5. Steal Time I bring my lunch to work each day and sit in our break room. That 45 min a day is my "me" time. I read my Time magazines to catch up on news, or sketch out new ideas for my shop. Last week, I folded my promo cards.

Dragonling Bookmark6. Don't Delay I am on email lists for my street teams and I have found that if I don't respond right away...I don't respond. So I try to spend some time each night reading the posts and responding. I also delete anything I'm not interested in and archive anything that I want to save for later at the same time, which helps my inbox to not become a bottomless landfill of emails.

7. Volunteer Not sure if I have time for something? I volunteer anyways. Yes, deadlines always stress me out (can we say glutton for punishment?) but it forces me to try new things and actually DO them in a timely manner. Use this sparingly though. I try not to sign up for more than one event or project per month, across all of my groups.

8. Cut Out Timewasters We all have them, things that we don't particularly enjoy, but get sucked into and before we know it, hours have passed. For me, I don't really watch TV. Sure I'll watch it with my husband, but I never turn it on just to watch because I know I'll never get back up. And since I am FAR too visually distractable to get anything done with the TV on, all that happens is I spend several hours plopped on the couch that I regret later.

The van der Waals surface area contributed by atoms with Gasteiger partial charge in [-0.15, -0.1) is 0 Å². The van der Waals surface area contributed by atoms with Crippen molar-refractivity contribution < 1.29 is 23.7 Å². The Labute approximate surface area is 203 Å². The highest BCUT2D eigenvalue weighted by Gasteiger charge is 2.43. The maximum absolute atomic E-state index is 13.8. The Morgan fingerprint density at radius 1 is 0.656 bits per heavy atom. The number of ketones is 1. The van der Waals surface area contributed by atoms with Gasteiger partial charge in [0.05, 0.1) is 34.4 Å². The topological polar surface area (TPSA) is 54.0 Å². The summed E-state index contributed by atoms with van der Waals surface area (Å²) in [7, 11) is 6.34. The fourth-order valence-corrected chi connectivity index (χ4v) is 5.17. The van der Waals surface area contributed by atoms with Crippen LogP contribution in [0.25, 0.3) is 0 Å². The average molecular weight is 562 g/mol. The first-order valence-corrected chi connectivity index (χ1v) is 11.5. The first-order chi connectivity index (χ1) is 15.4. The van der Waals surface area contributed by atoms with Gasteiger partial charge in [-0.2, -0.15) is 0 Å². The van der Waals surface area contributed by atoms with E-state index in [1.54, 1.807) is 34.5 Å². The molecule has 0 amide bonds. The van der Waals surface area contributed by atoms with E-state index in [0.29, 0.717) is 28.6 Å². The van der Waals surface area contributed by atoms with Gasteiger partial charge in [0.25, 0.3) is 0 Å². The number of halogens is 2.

Now, I don't mean to never take a break--just pick your breaks wisely to make sure that you are spending your break time doing something you actually enjoy.

(And just for the record, I may not watch TV, but I'm an internet junkie. : )


  1. Now that's a lot of good tips! I already do several of them myself, but found a few new ones too. Thanks! :) I love the orange-green combo of the first flower, by the way.

  2. I'm glad you found it useful! It's something I've been thinking about a lot lately. : )

  3. Great suggestions - it is tough to figure out how to get everything done in the course of the day. I've found "batching" helps - as you do. Take all of your photos on one day for the upcoming week, etc. And prioritizing is a must! Thanks much for sharing!

  4. Bonny- I agree wholeheartedly! Batching makes great use of the momentum you get going. I try to pick something I *feel* like doing and then do a WHOLE lot of it at once. That way I (usually) enjoy whatever I'm doing, even the more "behind the scenes" grunt-work. : )

  5. What a lovely article. Soothing, sensible, encouraging. Thanks so much. Jane

  6. Glorious--I'm glad you enjoyed it! : )